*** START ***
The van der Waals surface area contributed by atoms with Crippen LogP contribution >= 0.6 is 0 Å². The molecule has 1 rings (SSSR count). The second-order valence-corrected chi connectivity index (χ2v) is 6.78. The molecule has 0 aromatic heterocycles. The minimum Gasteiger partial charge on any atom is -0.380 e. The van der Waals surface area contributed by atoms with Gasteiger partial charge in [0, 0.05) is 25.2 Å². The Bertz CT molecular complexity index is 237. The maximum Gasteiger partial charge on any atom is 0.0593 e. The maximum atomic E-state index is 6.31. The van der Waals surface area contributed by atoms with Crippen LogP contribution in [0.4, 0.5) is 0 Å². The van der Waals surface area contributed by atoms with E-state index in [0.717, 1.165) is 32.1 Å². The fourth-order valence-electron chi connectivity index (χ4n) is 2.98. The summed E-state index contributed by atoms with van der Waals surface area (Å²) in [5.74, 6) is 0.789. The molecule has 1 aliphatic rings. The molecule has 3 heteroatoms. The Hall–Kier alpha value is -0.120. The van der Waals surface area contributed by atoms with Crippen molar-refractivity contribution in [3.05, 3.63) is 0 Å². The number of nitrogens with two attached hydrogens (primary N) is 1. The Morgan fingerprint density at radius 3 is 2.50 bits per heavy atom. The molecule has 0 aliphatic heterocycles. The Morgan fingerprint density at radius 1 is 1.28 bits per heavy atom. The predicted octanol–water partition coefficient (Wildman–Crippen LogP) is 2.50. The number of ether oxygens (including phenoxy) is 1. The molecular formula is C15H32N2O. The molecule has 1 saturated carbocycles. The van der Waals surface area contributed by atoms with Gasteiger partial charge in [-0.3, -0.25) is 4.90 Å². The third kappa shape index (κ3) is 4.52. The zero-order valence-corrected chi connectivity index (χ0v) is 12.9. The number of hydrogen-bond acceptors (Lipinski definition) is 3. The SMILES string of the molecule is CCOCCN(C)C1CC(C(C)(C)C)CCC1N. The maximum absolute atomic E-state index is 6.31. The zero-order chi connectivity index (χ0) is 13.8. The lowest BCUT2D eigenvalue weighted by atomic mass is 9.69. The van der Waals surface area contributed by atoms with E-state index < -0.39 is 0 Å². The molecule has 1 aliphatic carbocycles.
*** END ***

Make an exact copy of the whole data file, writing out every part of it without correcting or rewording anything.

The van der Waals surface area contributed by atoms with Crippen LogP contribution >= 0.6 is 0 Å². The molecule has 1 rings (SSSR count). The second-order valence-corrected chi connectivity index (χ2v) is 6.78. The molecule has 0 aromatic heterocycles. The minimum Gasteiger partial charge on any atom is -0.380 e. The van der Waals surface area contributed by atoms with Gasteiger partial charge in [0, 0.05) is 25.2 Å². The Bertz CT molecular complexity index is 237. The maximum Gasteiger partial charge on any atom is 0.0593 e. The maximum atomic E-state index is 6.31. The van der Waals surface area contributed by atoms with Crippen LogP contribution in [0.4, 0.5) is 0 Å². The van der Waals surface area contributed by atoms with E-state index in [0.717, 1.165) is 32.1 Å². The fourth-order valence-electron chi connectivity index (χ4n) is 2.98. The summed E-state index contributed by atoms with van der Waals surface area (Å²) in [5.74, 6) is 0.789. The molecule has 1 aliphatic rings. The molecule has 3 heteroatoms. The Hall–Kier alpha value is -0.120. The van der Waals surface area contributed by atoms with Crippen molar-refractivity contribution in [3.05, 3.63) is 0 Å². The number of nitrogens with two attached hydrogens (primary N) is 1. The Morgan fingerprint density at radius 3 is 2.50 bits per heavy atom. The molecule has 0 aliphatic heterocycles. The Morgan fingerprint density at radius 1 is 1.28 bits per heavy atom. The predicted octanol–water partition coefficient (Wildman–Crippen LogP) is 2.50. The number of ether oxygens (including phenoxy) is 1. The molecular formula is C15H32N2O. The molecule has 1 saturated carbocycles. The van der Waals surface area contributed by atoms with Gasteiger partial charge in [-0.3, -0.25) is 4.90 Å². The third kappa shape index (κ3) is 4.52. The zero-order valence-corrected chi connectivity index (χ0v) is 12.9. The number of hydrogen-bond acceptors (Lipinski definition) is 3. The SMILES string of the molecule is CCOCCN(C)C1CC(C(C)(C)C)CCC1N. The maximum absolute atomic E-state index is 6.31. The zero-order chi connectivity index (χ0) is 13.8. The lowest BCUT2D eigenvalue weighted by atomic mass is 9.69. The van der Waals surface area contributed by atoms with E-state index < -0.39 is 0 Å². The molecule has 1 aliphatic carbocycles.